‘Nian Hua’ Chinese New Year door deities shine a light on Chinese folk beliefs
The colourful, complex world of Lunar New Year woodblock prints of door deities, or Nian Hua, is explored in a new exhibition at the Sun Yat Sen Nanyang Memorial Hall. These Nian Hua, from the 1980s, depict a pair of military door deities, Qin Qiong and Yuchi Gong. (Photo: Jim Wong Pui Fatt)

‘Nian Hua’ Chinese New Year door deities shine a light on Chinese folk beliefs

In China, door deities and guardians have been painted and pasted on household doors for millennia to protect the occupants by barring the way to evil spirits. These colourful woodblock images, or Nian Hua, which usually come in pairs – one for each side of the entrance – are the earliest form of Lunar New Year print.

Chinese people venerated, and still venerate, dozens of deities ruling over the realms of heaven, Earth and hell in an interweaving of folk mythology, Taosim and Buddhism – and the Nian Hua made them a tangible presence in the homes of ordinary people.

Now you can find out all about this ancient form of popular art at the Sun Yat Sen Nanyang Memorial Hall (SYSNMH) until 25 Sep. Nian Hua: Of Deities, Guardians and Auspicious Art is free to view for Singaporeans and PRs.

We know Nian Hua were sold commercially in China from the time of the Song Dynasty more than a thousand years ago, and became a cultural norm from the 13th century, but it is likely that the first examples were crafted about 2,000 years ago using woodblock printing and hand-painting techniques.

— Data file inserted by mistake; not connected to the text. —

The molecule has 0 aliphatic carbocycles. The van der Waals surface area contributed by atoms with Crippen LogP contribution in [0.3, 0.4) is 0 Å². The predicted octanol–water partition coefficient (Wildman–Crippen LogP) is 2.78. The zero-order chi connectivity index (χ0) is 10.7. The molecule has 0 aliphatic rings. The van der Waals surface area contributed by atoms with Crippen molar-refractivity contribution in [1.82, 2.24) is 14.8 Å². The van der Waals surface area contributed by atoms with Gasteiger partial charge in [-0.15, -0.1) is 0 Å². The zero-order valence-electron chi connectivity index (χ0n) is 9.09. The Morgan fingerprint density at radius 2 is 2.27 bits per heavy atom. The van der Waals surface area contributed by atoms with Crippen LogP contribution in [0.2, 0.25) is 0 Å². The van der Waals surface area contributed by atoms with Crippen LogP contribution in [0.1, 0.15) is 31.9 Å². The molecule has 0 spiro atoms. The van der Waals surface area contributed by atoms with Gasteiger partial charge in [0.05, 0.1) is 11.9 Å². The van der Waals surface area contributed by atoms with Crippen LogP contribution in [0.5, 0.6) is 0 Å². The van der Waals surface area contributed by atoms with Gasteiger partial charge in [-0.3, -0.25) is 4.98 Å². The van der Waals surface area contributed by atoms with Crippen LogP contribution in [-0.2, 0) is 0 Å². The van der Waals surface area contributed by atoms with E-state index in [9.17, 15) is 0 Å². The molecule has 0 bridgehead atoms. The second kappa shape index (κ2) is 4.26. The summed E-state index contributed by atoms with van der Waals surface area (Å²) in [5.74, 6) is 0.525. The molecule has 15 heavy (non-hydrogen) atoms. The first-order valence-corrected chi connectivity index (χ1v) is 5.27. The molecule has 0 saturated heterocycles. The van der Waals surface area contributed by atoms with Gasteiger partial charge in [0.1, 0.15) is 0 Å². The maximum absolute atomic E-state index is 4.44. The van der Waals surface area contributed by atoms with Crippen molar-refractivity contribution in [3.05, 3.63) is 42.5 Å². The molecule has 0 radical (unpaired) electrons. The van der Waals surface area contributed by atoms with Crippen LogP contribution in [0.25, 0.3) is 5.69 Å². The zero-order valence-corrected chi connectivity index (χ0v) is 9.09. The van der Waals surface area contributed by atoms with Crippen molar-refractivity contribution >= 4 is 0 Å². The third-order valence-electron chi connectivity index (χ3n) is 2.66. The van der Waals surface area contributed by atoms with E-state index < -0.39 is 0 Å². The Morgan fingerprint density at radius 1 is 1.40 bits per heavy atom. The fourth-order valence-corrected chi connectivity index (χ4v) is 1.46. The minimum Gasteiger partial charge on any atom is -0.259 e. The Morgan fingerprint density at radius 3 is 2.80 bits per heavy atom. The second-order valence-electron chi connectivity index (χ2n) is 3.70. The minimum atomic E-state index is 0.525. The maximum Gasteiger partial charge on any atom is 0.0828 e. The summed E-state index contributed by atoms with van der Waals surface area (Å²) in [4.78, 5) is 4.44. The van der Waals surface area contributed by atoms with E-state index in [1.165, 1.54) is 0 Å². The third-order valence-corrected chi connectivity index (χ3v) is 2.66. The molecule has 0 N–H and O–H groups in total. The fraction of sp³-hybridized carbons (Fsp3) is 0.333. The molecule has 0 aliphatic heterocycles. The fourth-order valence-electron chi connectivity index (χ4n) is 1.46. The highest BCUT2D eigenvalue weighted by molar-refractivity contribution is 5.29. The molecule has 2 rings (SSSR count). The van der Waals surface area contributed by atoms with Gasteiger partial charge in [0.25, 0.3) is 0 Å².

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The 1911 revolution inspired by Sun Yat Sen ended dynastic rule in China and gave rise to new ways of thinking. This unusual Nian Hua disposes of traditional deities in favour of two young mothers with their sons in modern, military-style uniforms. One holds the 18-Star Flag (the banner of the Wuchang Uprising) and the other the Five-Coloured banner – the first national flag of the Republic of China. The slogans read “towards a progressive civilisation” and “a harmonious and equal society”. (Photo: Chongqing China Three Gorges Museum).

The exhibition is a collaboration between the SYSNMH and the Chongqing China Three Gorges Museum and showcases new year prints produced in China from the Qing Dynasty to the 1980s. The iconography of these prints, which are deeply rooted in popular beliefs and folk customs, offers insights into the rarely documented attitudes and values of the common people of China.

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A modern twist on the Nian Hua genre by Hong Kong artist Tikka, reimagining American superheroes as General Iron and General Loyalty. (Photo: Tikka from Far East)

A world-class collection of Nian Hua is on loan from renowned collector and researcher, Loo Say Chong, to the delight of SYSNMH curator, Jermain Chua. “While new year prints are no longer commonly found in Singapore and Southeast Asia, it remains an important art form in Chinese culture, as the characters, motifs and stories depicted reflect the values, beliefs and traditions practised by generations of families, and their hopes and wishes for the future, which have been rarely documented.”

There are four main sections to wander around: Door Deities and Guardians; Kitchen God, Earth God and other Deities; Blessings for the Bedchambers; and Happiness, Prosperity and Longevity. There are interactive exhibits as well as the prints themselves; one of them mapping 20 production centres in China to show different styles and manufacturing techniques.

Find out more about Nian Hua: Of Deities, Guardians and Auspicious Art here.

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